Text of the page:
Getting back to blogging

It seems that blogging has dropped to the bottom of my list for the past year, and was pretty low for the year or two prior to that. I love to read, and am continuing to do so, but as my regular readers know I haven't been around much. My last blog post was almost a year ago!!

There are many things that have taken me away from blogging. Work has been much more challenging and interesting these past few years, but that means I really don't want to get back on the computer when I get home at night - or on the weekends.

Family life has been more busy with kids having multiple activities in the evenings, leaving little time to just hang out and write about the books that I read.

I will admit to a bit of a Facebook addiction, which means way too much time spent scrolling through my newsfeed instead of doing something more productive. This is one of the things I'm working on and hoping that this will free up some time for getting back to the blog.

Overall, life is good. Work is …

Book Review: The Bookman's Tale by Charlie Lovett

Peter Byerly is distraught over the loss of his wife nine months ago. He has retreated to their cottage in the English countryside, hoping to return to his love of collecting and restoring rare books. But when he opens a book about Shakespeare forgeries and finds a Victorian watercolor of a woman who looks just like his wife, Peter is soon on a search for the origin of the painting and the truth about Shakespeare's real identity.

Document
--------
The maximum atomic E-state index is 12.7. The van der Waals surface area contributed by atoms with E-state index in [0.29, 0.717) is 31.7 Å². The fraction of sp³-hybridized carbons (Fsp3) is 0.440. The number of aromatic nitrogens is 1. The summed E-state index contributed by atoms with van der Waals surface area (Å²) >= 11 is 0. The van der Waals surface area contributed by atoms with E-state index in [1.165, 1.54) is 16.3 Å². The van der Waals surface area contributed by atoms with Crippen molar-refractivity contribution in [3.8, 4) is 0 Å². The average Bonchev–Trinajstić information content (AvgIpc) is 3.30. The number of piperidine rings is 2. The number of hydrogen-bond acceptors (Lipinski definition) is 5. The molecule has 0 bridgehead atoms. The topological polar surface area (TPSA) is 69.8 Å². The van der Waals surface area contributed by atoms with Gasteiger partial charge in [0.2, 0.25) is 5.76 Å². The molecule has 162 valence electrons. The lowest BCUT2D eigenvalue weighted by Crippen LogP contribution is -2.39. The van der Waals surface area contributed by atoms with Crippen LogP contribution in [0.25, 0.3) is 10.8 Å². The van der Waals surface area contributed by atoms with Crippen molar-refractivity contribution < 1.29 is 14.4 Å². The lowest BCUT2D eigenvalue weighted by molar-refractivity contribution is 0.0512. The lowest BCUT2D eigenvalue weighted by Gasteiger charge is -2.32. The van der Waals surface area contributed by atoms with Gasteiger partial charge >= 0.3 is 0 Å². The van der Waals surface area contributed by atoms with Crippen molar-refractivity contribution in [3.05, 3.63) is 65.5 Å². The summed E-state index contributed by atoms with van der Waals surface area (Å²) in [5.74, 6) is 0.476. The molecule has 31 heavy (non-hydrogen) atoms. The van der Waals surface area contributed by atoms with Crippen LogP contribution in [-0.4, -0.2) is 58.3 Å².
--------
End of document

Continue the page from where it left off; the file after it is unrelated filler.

The Bookman's Tale: A Novel of Obsession by Charlie Lovett is a wonderful journey for anyone who loves books. It follows Peter's search in 1995, which turns into a bit of a thriller at times. But Lovett also takes the reader back in time a bit so we can learn the story of his relationship with his wife and how he came to be a bookseller. He does a beautiful job of expressing Peter's feelings about the rare books he encounters, and his feelings are contagious.

And then he takes us back even further to the history of one particular volume, whos…

Banned Books Week: Junie B. Jones by Barbara Park

This is the end of Banned Books Week and unfortunately, I haven't had a lot of time to write about banned books this year. But I did want to include at least one post about it, so today I wanted to share one of the book series that it seems most people are surprised to find on the list: Junie B. Jones by Barbara Park.

According to Wikipedia:
The Junie B. Jones series came in at #71 on the American Library Association's list of the Top 100 Banned or Challenged Books from 2000-2009. Reasons cited are poor social values taught by the books and Junie B. Jones not being considered a good role model due to her mouthiness and bad spelling/grammar. This is an interesting example of a banned book. Many times there are serious, controversial topics featured in books that are challenged. Things like homosexuality, drugs, vulgar language, etc. You can actually understand why people may not want their children to read those books, and why they may challenge their inclusion in school libra…